I grew up to the sound of needles
click clacking through my childhood
like nanna’s loose teeth.
My mother’s fast fingers
manipulated wool,
turning it from a wayward ball
into scratchy sweaters
far from the cosy swaddle
of soft baby blankets.

She fashioned me a swimsuit
in blush pink
which the North Sea sucked at
while I paddled
and splashed and squealed.
I emerged almost bare
initially unaware that the wool,
heavy with brine,
sagged around my skinny knees.

Tears laddered my face
like dropped stitches.
Sniggering kids
in their 10 bob nylon suits
pointed, while mum tiptoed
across the sticks and stones
of Brighton Beach
to shield me in betowelled arms.

My protests never stopped her knitting
lace garters for my wedding day,
blankets for nuptial nights,
and bonnets for new babies.

Now here I am,
alone, in silence,
sifting through a box
full of sixties models
smiling from the dog-eared
patterns of memories.

The Trouble with Tatts

Writing 101, day 7 – be inspired by a tweet (choice of five)

I’m with her on this one.  I could never get a tattoo because I just wouldn’t be able to make up my mind. Firstly, what to have, and secondly, where to put the darn thing.

I did for a while fancy have a ying yang symbol, after all I am a gemini and I have twins.  It is the symbol of a philosophy I can relate to and understand in many ways.  But I saw a TV comedy a few years back where someone had had one done, and another character remarked that she thought it was a road sign.  Well, that blew the tin lid off that one.

I could have my daughter’s names, perhaps entwined with roses… but that seems a bit daft and frankly, a bit twee. I know who they are – their details are engraved on my heart for goodness sake, and anyone who spends five minutes with me knows who they are too (yep, I’m a bragger, what can I say!). They can see how I feel about them by the way my eyes light up, and I go all soft around the edges, without having to see a sagging image drawn on my ageing body.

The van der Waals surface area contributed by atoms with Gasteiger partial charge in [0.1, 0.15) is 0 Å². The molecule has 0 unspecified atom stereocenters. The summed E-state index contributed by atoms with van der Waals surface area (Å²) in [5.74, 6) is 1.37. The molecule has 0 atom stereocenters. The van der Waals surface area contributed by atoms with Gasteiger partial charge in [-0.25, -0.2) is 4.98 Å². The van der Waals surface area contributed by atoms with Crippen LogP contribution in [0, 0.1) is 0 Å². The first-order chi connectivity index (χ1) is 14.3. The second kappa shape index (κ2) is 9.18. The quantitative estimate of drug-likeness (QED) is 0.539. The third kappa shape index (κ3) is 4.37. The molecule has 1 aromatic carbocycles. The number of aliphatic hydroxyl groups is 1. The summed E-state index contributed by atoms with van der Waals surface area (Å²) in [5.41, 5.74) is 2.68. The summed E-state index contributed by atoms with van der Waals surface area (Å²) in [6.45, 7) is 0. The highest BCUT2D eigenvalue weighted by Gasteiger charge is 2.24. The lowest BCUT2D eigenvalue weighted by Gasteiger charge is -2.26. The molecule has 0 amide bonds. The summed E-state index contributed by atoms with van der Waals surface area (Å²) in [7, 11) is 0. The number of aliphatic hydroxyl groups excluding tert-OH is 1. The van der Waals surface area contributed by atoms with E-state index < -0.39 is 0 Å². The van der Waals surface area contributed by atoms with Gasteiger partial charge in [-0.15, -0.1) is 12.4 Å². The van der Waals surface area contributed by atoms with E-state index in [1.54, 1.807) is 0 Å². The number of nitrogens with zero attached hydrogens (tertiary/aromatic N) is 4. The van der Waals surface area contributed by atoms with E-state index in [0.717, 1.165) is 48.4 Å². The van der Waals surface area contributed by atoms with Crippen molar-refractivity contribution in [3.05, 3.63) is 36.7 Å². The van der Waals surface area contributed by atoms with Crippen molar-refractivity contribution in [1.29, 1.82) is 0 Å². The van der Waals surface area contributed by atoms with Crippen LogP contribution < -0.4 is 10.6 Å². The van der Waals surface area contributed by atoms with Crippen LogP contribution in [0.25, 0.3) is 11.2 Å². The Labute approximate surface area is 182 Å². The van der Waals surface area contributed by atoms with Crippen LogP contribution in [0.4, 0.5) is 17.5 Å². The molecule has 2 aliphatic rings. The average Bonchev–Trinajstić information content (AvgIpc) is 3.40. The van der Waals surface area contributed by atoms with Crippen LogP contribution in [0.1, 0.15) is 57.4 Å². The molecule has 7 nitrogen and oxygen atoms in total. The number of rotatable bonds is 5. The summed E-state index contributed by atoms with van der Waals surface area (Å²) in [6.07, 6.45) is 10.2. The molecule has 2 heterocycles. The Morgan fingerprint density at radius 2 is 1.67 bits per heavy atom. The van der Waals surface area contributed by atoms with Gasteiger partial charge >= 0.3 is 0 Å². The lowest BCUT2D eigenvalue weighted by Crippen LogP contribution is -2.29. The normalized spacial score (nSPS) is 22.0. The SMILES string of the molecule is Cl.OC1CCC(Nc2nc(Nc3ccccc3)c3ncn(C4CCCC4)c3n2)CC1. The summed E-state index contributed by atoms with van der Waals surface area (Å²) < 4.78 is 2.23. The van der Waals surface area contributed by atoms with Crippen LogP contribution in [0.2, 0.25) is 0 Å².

And that’s the trouble with tattoos. Without a doubt some are works of art (though from ones that I’ve witnessed most aren’t), but they will shift and change as we age. Your dragon might be a beautiful fierce creature now, but in 10 or 20 years time it’s going to be a shrivelled up old lizard.

I have another problem with inks too.  This is purely personal and I don’t want to upset or alienate anyone, but to me, tattoos look a bit grubby.  The perfect gleaming skin that you were born with has been permanently violated, by that indelible mark. It doesn’t matter what the picture or how cute the message, it just looks a tad seedy. Sorry. (while I’m at it the same goes for loads of piercings!)

Of course people have been finding ways to decorate and change their bodies for centuries. You’d have thought we would have grown out of it by now.  The bound feet or heads of different ancient cultures shock us.  Lip plates and elongated necks from different tribes make us drop our jaws in disbelief.  Lets face it, we all have different opinions on what is beautiful, but those views, have an ebb and flow just like any other fashion.

Remember a few years ago when everyone was rushing out to get a Celtic armband tattoo? Or when butterflies on shoulders or backs became a common sight on women of a certain age.  Then the slightly younger ones moved on to little vines twining around their hips up to their increasingly flabby tummys. and more recently writing, scrawled over various bits of body, has become popular. What sort of regret will those people have when they realise that they are forever associated with one of those cheesy phrases that now over populate facebook.

Yep, I’m not keen.  I believe that for most of us a tattoo is ‘gilding the lilly’.  Experiment with make-up if you must.  Try fake tattoos, but don’t permanently deface that beautiful body!